How Boards Are Improving and Failing – and What to Do Next

Posted: October 9, 2017

I’m a study geek, to a degree. I recommend the BoardSource report, Leading with Intent: 2017 National Index of Nonprofit Board Practices, as must reading for every nonprofit. For one reason, it’s the ninth report in this series since 1994, so there’s enough history to truly track “generalized trends and changes” in vital areas, the study purpose. For another, from my experience as a nonprofit consultant and a board member, the report addresses real priorities for nonprofit boards.

Leading with Intent 2017 was released in early September. I referenced it briefly in my monthly resource roundup. Here, I’m calling out study results on some issues I champion. There’s good news and I’m delighted to present it. But there are also discouraging updates that, in my view, must be addressed.

Promising Improvement: Board Education

Okay, I’m adamant about board education. Serving well on a board requires solid knowledge and training. The idea that board work is instinctual or that it’s fine to pick it up as you go along is a big cause of why boards and organizations flounder.

There are signs of promising improvement in attitudes toward board education. The study summary highlights that more board chairs and executive leaders acknowledge board members need ongoing education to understand an organization’s programs and operating environment. Boards that fully grasp how mission is fulfilled through programming demonstrate stronger strategic thinking and planning, engagement, commitment, leadership. These are powerful and critical board roles and qualities.

However, progress is still lagging on format. Leading with Intent 2017 results show that 69% of boards use written resources only for member education. You can imagine the percentage that are skimmed over or provided to “read when you get a chance.” Hands-on training and in-depth discussion as a group are far from the norm. That’s the next board education goal to achieve.

Getting There: Board Ambassadors & Advocates

Board members should be the positive face of their organization in the community, agree? They should make the case for an organization’s initiatives to decision-makers whose policies impact those a nonprofit serves.

Yet, the role of ambassador and advocate isn’t always at the forefront of board duties. Granted, not everyone is comfortable standing up and speaking out. Still, a board member’s responsibility is to represent the organization.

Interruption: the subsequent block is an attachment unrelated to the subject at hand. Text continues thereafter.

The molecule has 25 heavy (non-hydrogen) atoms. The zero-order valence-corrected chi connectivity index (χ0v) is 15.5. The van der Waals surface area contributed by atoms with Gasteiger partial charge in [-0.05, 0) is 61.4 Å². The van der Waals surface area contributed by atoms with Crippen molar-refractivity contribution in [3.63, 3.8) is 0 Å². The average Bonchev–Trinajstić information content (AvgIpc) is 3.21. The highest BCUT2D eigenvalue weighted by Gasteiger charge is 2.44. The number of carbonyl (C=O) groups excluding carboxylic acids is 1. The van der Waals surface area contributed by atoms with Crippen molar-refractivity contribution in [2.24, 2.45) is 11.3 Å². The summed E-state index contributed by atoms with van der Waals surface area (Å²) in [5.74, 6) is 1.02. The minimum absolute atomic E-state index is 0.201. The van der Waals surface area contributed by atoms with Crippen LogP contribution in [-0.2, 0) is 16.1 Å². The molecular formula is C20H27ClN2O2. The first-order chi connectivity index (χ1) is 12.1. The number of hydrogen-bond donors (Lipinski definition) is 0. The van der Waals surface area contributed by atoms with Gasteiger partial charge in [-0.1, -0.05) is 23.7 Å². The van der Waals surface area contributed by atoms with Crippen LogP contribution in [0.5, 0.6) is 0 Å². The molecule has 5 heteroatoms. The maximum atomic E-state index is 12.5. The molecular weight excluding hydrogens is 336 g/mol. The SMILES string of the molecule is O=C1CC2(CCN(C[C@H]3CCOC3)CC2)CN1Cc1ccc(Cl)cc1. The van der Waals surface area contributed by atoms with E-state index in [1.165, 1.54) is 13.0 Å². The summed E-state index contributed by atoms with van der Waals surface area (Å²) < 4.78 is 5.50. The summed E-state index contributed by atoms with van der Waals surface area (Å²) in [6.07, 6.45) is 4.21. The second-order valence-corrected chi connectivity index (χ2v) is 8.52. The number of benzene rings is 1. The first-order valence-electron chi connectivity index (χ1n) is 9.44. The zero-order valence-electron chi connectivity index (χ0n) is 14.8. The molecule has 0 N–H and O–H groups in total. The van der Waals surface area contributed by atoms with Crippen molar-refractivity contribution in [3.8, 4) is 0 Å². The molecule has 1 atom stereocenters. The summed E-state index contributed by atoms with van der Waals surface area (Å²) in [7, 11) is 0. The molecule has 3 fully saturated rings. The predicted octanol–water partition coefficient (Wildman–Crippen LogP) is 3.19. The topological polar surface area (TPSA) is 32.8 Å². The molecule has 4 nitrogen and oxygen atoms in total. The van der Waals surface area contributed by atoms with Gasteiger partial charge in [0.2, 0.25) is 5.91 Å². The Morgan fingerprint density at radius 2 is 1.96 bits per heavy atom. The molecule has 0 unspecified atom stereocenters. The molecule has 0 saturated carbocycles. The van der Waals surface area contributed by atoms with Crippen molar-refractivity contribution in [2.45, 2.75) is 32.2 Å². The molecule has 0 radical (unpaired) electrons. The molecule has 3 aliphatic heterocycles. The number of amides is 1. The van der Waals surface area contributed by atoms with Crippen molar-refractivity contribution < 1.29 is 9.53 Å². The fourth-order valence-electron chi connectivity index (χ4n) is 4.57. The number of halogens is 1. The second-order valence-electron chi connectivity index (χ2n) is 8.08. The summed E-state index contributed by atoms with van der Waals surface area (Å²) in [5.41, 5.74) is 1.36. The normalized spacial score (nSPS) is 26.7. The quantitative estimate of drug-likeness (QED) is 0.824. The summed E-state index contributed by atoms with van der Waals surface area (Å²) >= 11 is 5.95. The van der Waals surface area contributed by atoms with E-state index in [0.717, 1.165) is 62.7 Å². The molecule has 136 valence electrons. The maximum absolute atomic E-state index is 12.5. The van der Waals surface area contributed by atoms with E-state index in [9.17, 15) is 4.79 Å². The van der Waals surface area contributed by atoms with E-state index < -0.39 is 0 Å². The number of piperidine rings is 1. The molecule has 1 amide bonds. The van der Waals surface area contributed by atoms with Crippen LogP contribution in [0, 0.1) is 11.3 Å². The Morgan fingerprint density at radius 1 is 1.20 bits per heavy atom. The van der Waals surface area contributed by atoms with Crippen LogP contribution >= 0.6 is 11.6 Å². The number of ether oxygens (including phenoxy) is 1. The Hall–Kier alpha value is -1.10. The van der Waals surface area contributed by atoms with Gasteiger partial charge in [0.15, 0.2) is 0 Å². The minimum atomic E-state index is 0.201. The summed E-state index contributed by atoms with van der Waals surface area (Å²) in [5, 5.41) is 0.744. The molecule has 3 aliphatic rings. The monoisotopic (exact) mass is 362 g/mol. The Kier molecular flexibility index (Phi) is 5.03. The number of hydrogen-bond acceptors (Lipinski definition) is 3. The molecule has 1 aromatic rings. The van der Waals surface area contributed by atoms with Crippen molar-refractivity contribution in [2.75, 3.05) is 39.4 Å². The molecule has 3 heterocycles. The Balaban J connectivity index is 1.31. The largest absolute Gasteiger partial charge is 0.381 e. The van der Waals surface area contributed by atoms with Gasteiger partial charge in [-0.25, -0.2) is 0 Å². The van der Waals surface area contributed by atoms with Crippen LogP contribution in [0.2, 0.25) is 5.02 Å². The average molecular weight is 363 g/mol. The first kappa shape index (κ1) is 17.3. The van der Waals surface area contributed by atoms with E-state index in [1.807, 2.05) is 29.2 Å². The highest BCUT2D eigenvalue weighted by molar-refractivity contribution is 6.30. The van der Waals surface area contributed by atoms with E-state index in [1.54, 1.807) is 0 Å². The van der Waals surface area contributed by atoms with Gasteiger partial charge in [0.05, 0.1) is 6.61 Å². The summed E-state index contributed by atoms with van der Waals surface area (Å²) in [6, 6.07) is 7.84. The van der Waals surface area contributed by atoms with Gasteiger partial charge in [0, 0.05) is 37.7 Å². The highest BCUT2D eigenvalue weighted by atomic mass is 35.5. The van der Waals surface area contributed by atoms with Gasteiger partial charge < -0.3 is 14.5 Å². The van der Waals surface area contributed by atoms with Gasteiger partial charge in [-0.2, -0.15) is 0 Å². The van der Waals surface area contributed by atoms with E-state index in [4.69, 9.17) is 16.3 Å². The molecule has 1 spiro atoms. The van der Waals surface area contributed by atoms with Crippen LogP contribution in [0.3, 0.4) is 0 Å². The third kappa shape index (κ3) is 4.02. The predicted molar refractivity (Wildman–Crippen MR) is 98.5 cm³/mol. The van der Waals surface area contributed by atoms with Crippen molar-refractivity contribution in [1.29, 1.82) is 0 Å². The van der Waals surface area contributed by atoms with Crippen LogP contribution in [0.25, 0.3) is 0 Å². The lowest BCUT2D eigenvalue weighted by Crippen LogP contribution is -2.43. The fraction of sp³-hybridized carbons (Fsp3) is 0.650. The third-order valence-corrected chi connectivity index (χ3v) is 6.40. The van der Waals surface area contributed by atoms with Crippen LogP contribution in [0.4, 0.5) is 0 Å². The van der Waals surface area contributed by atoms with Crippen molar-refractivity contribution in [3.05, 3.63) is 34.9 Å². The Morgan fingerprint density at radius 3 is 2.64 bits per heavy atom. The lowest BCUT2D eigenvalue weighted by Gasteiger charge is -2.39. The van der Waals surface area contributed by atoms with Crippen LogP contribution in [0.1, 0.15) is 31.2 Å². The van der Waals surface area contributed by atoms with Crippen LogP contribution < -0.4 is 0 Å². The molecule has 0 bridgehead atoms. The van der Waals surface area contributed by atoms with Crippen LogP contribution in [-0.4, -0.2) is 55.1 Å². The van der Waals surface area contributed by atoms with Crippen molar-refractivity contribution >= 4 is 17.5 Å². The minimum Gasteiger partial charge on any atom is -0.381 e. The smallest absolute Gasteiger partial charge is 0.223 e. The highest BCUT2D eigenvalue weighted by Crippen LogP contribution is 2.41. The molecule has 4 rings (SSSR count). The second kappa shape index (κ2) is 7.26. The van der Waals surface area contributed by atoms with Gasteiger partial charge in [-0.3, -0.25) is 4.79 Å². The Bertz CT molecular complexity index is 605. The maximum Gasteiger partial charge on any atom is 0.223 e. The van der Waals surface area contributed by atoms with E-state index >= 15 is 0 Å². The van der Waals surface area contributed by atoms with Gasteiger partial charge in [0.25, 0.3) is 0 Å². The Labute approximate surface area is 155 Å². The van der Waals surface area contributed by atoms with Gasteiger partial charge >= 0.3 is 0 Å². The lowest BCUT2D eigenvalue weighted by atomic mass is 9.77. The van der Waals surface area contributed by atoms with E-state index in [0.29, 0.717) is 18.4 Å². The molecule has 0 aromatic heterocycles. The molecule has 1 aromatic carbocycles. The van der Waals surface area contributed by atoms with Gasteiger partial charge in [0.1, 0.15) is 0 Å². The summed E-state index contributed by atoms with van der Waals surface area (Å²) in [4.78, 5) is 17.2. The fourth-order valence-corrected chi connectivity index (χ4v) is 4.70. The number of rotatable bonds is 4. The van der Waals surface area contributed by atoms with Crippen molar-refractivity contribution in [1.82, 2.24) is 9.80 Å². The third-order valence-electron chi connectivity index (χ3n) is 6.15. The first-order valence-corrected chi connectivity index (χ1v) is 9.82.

So it’s a welcome stat that more than half of all boards in the study are working with staff leadership on advocacy efforts that support their organization’s mission. Equally important, board chairs and executive leaders report recognizing the need for formal policies on board member advocacy and rate improving board member ambassadorship among their top three priorities. That kind of spotlight is encouraging to see.

Failing and Getting Worse: Board Diversity

Without question, the most disturbing study outcome is the continued lack of diversity in nonprofit boards. Leadership is 90% Caucasian; membership is 84%. Only 8% of board members are African American; only 5% are Hispanic or Latino; only 3% are Asian. The figures are worse for leadership. The number of boards that identify as all white has increased since the last report in 2015, from 25% to 27%.

In terms of age diversity, only 17% of board members are under 40. Gender has close-to-balanced stats, with women making up 48% of members, to 52% for men. Even so, there aren’t figures for diversity within gender, only less than 1% “Other.” There are none for board members with disabilities.

Leading with Intent 2017 does not shy away from why diversity matters. Among the effects, it influences the perspective of board members, including their understanding of the mix of cultures and issues within their communities. Lack of diversity undermines potential for new or different thinking and problem solving.

Perhaps most discouraging, there’s little action among boards to recruit more diverse members. My question is why? We may have ideas, but what specifically are the roadblocks to greater diversity among board members? How can those roadblocks be removed? I intend to pursue these questions as they apply to the Hudson Valley. I’ll be sharing what I learn in the months ahead.

Download the Leading with Intent 2017 report here. For board education strategies, let’s talk.